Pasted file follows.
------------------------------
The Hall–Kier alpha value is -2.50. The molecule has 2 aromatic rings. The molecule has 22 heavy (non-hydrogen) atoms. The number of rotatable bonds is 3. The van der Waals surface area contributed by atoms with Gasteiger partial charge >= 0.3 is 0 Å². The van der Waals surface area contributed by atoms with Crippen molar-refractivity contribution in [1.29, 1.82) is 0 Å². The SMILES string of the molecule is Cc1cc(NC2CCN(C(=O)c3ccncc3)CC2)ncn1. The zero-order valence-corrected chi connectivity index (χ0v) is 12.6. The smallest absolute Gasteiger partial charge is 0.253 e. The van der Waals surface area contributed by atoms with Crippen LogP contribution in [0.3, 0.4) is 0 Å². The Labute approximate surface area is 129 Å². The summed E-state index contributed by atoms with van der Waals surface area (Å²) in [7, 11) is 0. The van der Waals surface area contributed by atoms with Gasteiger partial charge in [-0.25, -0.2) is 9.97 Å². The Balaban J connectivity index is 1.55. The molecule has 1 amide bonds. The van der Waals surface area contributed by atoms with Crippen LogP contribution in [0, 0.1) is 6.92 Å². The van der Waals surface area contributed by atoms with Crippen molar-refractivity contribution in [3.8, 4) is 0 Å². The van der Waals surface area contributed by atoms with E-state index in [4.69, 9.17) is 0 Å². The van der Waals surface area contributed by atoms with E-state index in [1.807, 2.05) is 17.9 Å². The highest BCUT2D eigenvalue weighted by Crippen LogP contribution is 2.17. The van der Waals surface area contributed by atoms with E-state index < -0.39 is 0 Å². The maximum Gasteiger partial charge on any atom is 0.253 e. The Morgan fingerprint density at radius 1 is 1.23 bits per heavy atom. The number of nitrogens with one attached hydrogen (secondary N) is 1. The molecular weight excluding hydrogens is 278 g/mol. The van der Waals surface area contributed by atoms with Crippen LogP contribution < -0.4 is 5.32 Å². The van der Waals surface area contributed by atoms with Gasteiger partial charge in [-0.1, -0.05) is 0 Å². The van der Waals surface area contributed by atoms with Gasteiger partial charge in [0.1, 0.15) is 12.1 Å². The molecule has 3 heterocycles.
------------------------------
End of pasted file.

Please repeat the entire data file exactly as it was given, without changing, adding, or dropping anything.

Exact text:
The Hall–Kier alpha value is -2.50. The molecule has 2 aromatic rings. The molecule has 22 heavy (non-hydrogen) atoms. The number of rotatable bonds is 3. The van der Waals surface area contributed by atoms with Gasteiger partial charge >= 0.3 is 0 Å². The van der Waals surface area contributed by atoms with Crippen molar-refractivity contribution in [1.29, 1.82) is 0 Å². The SMILES string of the molecule is Cc1cc(NC2CCN(C(=O)c3ccncc3)CC2)ncn1. The zero-order valence-corrected chi connectivity index (χ0v) is 12.6. The smallest absolute Gasteiger partial charge is 0.253 e. The van der Waals surface area contributed by atoms with Crippen LogP contribution in [0.3, 0.4) is 0 Å². The Labute approximate surface area is 129 Å². The summed E-state index contributed by atoms with van der Waals surface area (Å²) in [7, 11) is 0. The van der Waals surface area contributed by atoms with Gasteiger partial charge in [-0.25, -0.2) is 9.97 Å². The Balaban J connectivity index is 1.55. The molecule has 1 amide bonds. The van der Waals surface area contributed by atoms with Crippen LogP contribution in [0, 0.1) is 6.92 Å². The van der Waals surface area contributed by atoms with Crippen molar-refractivity contribution in [3.8, 4) is 0 Å². The van der Waals surface area contributed by atoms with E-state index in [4.69, 9.17) is 0 Å². The van der Waals surface area contributed by atoms with E-state index in [1.807, 2.05) is 17.9 Å². The highest BCUT2D eigenvalue weighted by Crippen LogP contribution is 2.17. The van der Waals surface area contributed by atoms with E-state index < -0.39 is 0 Å². The maximum Gasteiger partial charge on any atom is 0.253 e. The Morgan fingerprint density at radius 1 is 1.23 bits per heavy atom. The number of nitrogens with one attached hydrogen (secondary N) is 1. The molecular weight excluding hydrogens is 278 g/mol. The van der Waals surface area contributed by atoms with Crippen LogP contribution < -0.4 is 5.32 Å². The van der Waals surface area contributed by atoms with Gasteiger partial charge in [-0.1, -0.05) is 0 Å². The van der Waals surface area contributed by atoms with Gasteiger partial charge in [0.1, 0.15) is 12.1 Å². The molecule has 3 heterocycles.